[ii] In a letter to John Thelwall Coleridge imagines meeting him in Heaven, when ‘I with transport in my eye shall say—“I told you so, my dear fellow” ’ (Collected Letters I: 285).
[iii] Quoted by J Robert Barth in “Coleridge and Christian Doctrine” Fordham University Press 1987 p1.
[iv] Cited in Russell M. Hillier "Coleridge's dilemma and the method of 'sacred sympathy': atonement as problem and solution in The Rime of the Ancient Mariner." Papers on Language & Literature 45.1 (2009) p 1
[v] The Friend Essay XI MLC p522
[vi] But what of his companions? The two consecutive stanzas in which they offer two ‘certain’ but opposing assessments of the killing show clearly that their behaviour is exactly what the epigraph warns against. The gloss explains that this makes them complicit in the crime.
[vii] In The Nightingale, also 1798, the melancholy “night-wandering man” is suffering because he, “poor wretch! filled all things with himself, / And made all gentle sounds tell back the tale / Of his own sorrow”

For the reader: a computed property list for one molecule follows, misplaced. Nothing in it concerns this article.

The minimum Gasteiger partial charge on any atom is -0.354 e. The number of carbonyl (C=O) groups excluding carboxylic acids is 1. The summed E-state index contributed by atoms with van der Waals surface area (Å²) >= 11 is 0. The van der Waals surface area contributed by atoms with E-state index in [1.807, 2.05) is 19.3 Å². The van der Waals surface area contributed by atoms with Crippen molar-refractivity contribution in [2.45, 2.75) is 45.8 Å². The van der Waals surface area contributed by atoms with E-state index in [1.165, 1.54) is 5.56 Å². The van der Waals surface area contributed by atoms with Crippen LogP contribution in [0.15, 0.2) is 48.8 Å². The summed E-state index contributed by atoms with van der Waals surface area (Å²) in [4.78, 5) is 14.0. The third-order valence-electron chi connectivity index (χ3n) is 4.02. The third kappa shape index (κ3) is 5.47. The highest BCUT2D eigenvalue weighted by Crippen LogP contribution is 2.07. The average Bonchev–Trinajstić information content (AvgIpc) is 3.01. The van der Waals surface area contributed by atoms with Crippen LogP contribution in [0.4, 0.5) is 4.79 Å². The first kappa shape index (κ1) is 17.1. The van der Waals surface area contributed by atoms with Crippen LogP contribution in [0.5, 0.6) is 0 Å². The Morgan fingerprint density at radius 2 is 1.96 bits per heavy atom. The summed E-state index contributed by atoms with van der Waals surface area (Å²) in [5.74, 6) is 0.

[viii] Coleridge was mocked For this by Thomas Carlyle (in his Life of John Sterling Ch 8):” I still recollect his "object" and "subject," terms of continual recurrence in the Kantean province; and how he sang and snuffled them into "om-m-mject" and "sum-m-mject," with a kind of solemn shake or quaver, as he rolled along. No talk, in his century or in any other, could be more surprising.”
[ix] Lecture 6 1795 on Politics and Religion p224
[x] Collected Letters 333 To William Godwin May 28, 1800.
[xi] Iris Murdoch The Sovereignty of Good 1970
[xii] Coleridge even believed that the Prison system could make use of this influence to reform criminals. Osorio. "The Dungeon"
Thou pourest on him thy soft influences,
Thy sunny hues, fair forms and breathing sweets,
Thy melodies of woods, and winds, and waters,
Till he relent, and can no more endure
To be a jarring and a dissonant thing.
from The Voice Magazine NSW Speech and Drama Association October 2013
editor: Zita Denholm Triple D Books Wagga NSW